Chairman's Desk

Our energy security and global standing would benefit from some good old-fashioned pragmatism

There is a growing groundswell of support for Canada to play a larger role in international security by providing our allies with energy supplies. While many correctly see this as both an opportunity to make a meaningful contribution to the world and as a means to increase our international standing, we must be realistic about what shape that support could feasibly take.

Sadly, after years of underinvestment and political complacency, both our foreign policy credentials and our ability to export Canadian energy have suffered. In practical terms, this means that calls for Canada to step in to displace Europe’s reliance on Russian energy — while politically potent — are misplaced and counterproductive.

We cannot export anywhere near the quantity of energy that Europe needs. The infrastructure required to do so doesn’t exist, and pretending otherwise is irresponsible. Instead, we should be pragmatic and look closer south to make a difference.

Most of the five million barrels of oil we produce daily are sold to the United States; we can’t really send more elsewhere. Natural Resources Minister Jonathan Wilkinson has moved to modestly increase our U.S. exports by the end of the year, conveying that getting more further afield isn’t happening anytime soon — especially not as the government doubles down on its climate agenda.

And while we are the world’s fourth-biggest producer of natural gas, again, we have no logistical capacity to get it to Europe. So, the government has also increased these exports to the U.S., but ultimately the Americans must ship our resources across the Atlantic.

Our energy industry has long argued that Canada’s near nonparticipation in the global market for liquefied natural gas (LNG) would cost us significantly. Given that EU countries still rely on Russia for 40 per cent of their gas imports, those warnings were tragically prophetic.

Yes, ours is a government committed to a necessary transition away from carbon, but it also claims to be a government committed to our allies and to Canada’s unique role on the world stage. The desire to reduce fossil fuel dependence need not cripple Canada’s ability to help our allies when it matters most.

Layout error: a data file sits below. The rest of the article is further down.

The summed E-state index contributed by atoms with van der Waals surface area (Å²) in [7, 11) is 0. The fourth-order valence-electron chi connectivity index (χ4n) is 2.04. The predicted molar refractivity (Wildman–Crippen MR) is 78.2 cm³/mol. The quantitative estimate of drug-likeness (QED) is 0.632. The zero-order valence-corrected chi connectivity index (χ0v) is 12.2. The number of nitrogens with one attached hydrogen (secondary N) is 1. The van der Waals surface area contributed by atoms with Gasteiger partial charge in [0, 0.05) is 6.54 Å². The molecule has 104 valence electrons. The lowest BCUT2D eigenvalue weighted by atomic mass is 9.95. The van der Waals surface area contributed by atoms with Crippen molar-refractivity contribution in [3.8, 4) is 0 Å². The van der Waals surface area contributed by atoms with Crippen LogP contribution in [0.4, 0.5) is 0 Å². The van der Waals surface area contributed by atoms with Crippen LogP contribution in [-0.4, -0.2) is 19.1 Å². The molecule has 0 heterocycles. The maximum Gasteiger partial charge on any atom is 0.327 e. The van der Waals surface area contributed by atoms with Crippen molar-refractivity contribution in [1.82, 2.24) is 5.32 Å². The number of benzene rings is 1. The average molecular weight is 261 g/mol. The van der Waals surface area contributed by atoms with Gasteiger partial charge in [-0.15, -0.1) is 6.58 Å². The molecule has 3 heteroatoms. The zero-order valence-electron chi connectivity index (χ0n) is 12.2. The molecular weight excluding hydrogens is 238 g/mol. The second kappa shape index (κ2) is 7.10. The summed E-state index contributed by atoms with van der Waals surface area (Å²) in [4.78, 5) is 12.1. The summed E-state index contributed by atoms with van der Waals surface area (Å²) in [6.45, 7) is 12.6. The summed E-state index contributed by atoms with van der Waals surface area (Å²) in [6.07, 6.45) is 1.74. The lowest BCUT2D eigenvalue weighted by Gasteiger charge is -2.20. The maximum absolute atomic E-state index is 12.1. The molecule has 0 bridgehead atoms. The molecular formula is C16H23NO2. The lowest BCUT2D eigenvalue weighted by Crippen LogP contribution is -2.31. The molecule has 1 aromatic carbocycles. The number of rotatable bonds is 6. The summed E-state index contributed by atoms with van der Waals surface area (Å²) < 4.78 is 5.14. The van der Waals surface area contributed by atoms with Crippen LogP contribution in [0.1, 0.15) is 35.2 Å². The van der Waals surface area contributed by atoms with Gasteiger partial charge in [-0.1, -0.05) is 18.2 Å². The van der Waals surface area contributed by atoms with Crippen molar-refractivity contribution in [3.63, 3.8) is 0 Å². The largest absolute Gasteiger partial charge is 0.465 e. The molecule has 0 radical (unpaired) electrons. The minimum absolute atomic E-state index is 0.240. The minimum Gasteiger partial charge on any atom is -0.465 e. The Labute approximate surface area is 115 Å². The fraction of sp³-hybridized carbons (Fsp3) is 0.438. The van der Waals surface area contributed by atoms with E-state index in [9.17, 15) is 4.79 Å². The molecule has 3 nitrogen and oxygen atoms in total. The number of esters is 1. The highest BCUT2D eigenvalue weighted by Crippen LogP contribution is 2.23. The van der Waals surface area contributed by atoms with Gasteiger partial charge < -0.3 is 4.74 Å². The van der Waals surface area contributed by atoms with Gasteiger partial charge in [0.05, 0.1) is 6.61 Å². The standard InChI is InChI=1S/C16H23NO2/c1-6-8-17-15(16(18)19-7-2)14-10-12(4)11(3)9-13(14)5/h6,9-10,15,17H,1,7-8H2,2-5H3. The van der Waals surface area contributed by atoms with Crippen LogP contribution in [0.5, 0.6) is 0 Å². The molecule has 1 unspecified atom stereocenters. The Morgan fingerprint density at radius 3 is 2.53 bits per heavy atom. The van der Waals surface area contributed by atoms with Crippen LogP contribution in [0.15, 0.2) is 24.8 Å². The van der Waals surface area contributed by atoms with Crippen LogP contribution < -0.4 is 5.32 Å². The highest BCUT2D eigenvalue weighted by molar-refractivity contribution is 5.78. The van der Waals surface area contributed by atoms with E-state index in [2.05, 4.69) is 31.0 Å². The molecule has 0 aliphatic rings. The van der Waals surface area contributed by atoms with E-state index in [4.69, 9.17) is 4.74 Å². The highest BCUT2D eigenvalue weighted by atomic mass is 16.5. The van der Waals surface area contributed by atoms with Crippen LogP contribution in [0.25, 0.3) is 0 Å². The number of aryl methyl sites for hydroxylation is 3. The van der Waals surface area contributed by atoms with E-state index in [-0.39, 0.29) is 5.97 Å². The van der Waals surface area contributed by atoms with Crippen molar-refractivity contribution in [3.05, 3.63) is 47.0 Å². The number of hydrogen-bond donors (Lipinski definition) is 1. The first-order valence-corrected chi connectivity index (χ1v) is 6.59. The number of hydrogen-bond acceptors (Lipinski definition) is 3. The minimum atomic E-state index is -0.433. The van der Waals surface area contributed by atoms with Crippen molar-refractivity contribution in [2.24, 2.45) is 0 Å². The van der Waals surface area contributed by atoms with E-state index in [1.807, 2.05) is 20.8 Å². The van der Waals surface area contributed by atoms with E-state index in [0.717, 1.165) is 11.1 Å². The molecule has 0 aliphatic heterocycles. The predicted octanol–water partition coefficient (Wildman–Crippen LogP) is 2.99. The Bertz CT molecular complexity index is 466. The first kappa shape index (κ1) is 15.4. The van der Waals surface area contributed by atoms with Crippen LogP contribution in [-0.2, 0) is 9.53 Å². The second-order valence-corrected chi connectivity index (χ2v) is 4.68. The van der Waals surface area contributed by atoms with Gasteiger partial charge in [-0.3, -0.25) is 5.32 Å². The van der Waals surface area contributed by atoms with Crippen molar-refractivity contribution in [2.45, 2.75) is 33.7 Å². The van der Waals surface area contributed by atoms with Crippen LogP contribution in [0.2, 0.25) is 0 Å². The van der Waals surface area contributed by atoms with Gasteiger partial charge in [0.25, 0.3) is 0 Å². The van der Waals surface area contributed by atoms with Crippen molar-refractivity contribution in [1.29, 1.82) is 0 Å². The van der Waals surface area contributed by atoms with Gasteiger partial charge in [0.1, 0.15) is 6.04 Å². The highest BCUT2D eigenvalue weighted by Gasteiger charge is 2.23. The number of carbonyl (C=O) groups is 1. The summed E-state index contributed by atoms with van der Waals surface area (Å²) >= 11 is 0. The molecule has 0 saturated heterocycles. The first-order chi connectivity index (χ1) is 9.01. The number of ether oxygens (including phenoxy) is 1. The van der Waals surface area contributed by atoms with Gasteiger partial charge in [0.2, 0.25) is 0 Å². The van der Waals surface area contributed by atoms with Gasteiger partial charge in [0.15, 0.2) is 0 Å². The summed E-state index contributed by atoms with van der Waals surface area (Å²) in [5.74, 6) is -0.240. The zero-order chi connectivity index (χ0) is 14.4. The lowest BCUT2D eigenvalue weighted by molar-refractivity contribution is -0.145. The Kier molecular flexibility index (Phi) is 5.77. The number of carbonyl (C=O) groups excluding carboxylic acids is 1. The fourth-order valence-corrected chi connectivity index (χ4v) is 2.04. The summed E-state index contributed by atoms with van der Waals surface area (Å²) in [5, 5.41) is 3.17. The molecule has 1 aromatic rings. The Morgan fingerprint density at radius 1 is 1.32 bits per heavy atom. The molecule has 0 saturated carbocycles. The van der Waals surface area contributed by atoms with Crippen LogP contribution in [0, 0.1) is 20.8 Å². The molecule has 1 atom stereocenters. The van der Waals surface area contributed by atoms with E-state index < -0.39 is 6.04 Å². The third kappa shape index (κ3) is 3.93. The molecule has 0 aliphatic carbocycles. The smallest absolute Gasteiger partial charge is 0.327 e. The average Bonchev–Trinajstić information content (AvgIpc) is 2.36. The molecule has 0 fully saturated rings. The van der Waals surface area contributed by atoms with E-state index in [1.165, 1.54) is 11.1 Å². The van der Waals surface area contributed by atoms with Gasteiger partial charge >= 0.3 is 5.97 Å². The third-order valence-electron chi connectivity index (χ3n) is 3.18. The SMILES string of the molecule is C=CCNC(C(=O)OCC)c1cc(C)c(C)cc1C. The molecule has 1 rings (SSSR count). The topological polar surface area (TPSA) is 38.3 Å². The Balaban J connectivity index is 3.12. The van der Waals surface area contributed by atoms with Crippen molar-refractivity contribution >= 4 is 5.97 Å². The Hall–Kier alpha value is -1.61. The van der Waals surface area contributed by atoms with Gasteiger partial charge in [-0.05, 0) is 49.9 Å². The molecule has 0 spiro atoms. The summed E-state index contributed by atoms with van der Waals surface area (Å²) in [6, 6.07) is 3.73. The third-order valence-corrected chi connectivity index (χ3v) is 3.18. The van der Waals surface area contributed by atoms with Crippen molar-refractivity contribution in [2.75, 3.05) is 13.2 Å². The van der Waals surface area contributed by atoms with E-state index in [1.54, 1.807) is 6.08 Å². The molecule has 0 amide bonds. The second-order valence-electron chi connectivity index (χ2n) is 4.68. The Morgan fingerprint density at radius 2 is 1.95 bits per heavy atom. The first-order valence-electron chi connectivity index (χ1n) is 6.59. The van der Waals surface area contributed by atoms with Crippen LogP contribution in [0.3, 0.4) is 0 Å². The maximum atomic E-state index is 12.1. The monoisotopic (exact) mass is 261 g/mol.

Vladimir Putin has permanently reshaped energy politics, and if we don’t do our part — by stepping into the LNG market, by increasing our exports to the U.S., by making smart investments now — Canada will dramatically reduce its stature in the new global landscape.

Tumultuous times require pragmatism. The U.S. administration shares our government’s long-term vision for a low-carbon future, but right now they are desperately searching for ways to alleviate high prices at the pumps and wean the world off Russian energy. President Joe Biden has moved to withdraw the largest-ever amount from America’s emergency oil reserves, making our moderately increased exports seem pathetic.

He’s also been forced to turn to oil-rich autocrats like Saudi Arabia and Venezuela, who in turn have him quite literally over a barrel. As Premier Jason Kenney chimed in that “Alberta oil is better than dictator oil,” he looked to remind Biden of our energy sector’s commitments to responsible development.

But here is the challenge. The Liberal government is unlikely to risk suggesting that the illegal invasion of Ukraine by Putin will supersede their climate goals. And that means they are unlikely to do enough.

Those conflicting interests require principled compromise. America remains our strongest ally, and this is a critical moment for us to prove our mettle to them and the world. Fine, we cannot supply Europe with energy, but helping where we can will earn Canada a serious role in global security and the energy transition to come.

That means building on carbon capture technology investments together — both government and the private sector. If we are to influence the world toward a cleaner future, we need a seat at the table. And as bombs fall on a European ally and we pledge to do everything we can, now is the time to take it.

This article first appeared in the Toronto Star on April 3, 2022.

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